As an intensely competitive tour over three formats comes to an end, here are the moments that defined India’s tour of England in 2018.
10 – Rohit Sharma’s series-clinching 100
After such a tense five-match Test series that was closely fought to the bitter end, it’s easy to forget that India’s tour of England started with a T20I and an ODI series as well. The T20I series was level going into the decider at Bristol. England were confident after the likes of Jason Roy, Jos Buttler and Jonny Bairstow blasted their team to a commanding total of 198 from their 20 overs, but Rohit Sharma spoiled the party by smashing England’s quintet of seamers all over the ground. He scored his third T20I hundred – no batsman has more – to help his team reach the target with eight balls spare.
9 – Joe Root mic drop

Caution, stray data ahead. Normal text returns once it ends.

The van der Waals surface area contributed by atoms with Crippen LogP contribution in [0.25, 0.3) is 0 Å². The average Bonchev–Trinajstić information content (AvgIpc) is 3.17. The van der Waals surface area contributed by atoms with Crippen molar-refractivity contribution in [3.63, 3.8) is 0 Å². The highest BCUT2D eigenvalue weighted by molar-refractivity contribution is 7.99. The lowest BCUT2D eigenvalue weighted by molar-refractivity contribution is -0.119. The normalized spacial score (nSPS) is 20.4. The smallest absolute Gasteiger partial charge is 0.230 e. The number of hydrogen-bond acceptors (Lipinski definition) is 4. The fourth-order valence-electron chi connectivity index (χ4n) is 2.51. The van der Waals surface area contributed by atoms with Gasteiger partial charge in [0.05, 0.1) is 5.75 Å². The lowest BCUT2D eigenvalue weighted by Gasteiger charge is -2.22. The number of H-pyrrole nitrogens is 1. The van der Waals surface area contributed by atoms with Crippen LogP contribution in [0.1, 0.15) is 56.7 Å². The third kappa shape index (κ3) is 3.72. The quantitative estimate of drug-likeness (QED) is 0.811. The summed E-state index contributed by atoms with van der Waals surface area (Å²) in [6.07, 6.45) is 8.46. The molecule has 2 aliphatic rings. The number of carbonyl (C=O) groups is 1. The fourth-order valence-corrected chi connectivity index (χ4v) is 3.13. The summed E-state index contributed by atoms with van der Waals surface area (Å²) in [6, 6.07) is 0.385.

Similar to the T20I series, both teams went into the ODI series finale with a win each. A Joe Root hundred inspired England to victory in the second match and he repeated the trick in the third ODI, scoring a hundred at his home ground, Headingley. Perhaps caught up in the emotion of the occasion, Joe Root performed a ‘mic drop’ celebration in which he dropped his bat whilst looking at his teammates. Even though he later said he was embarrassed by the celebration, Kohli didn’t seem to take it too kindly. When Kohli ran Root out with a direct hit in the first Test he directed his own version of the celebration to Root as he walked back to the pavilion.
8 – Adil Rashid clean bowls Virat Kohli
Although England won the deciding ODI comfortably, India were 156-3 at one point during their innings and looked set to post a massive first innings score. That all changed when Adil Rashid bowled Kohli with arguably the ball of the tour. A conventional leg-spinner, the ball drifted toward Kohli’s legs before spinning sharply to knock over off stump. Kohli’s shock at the dismissal added to the drama and that delivery prompted calls by some to include Rashid in England’s Test squad, despite ruling himself out of first-class selection earlier in the summer. Of course, Rashid was eventually picked in the Test team, but we’ll never know exactly how pivotal that ball was in his selection.
7 – Kuldeep Yadav spins England into a web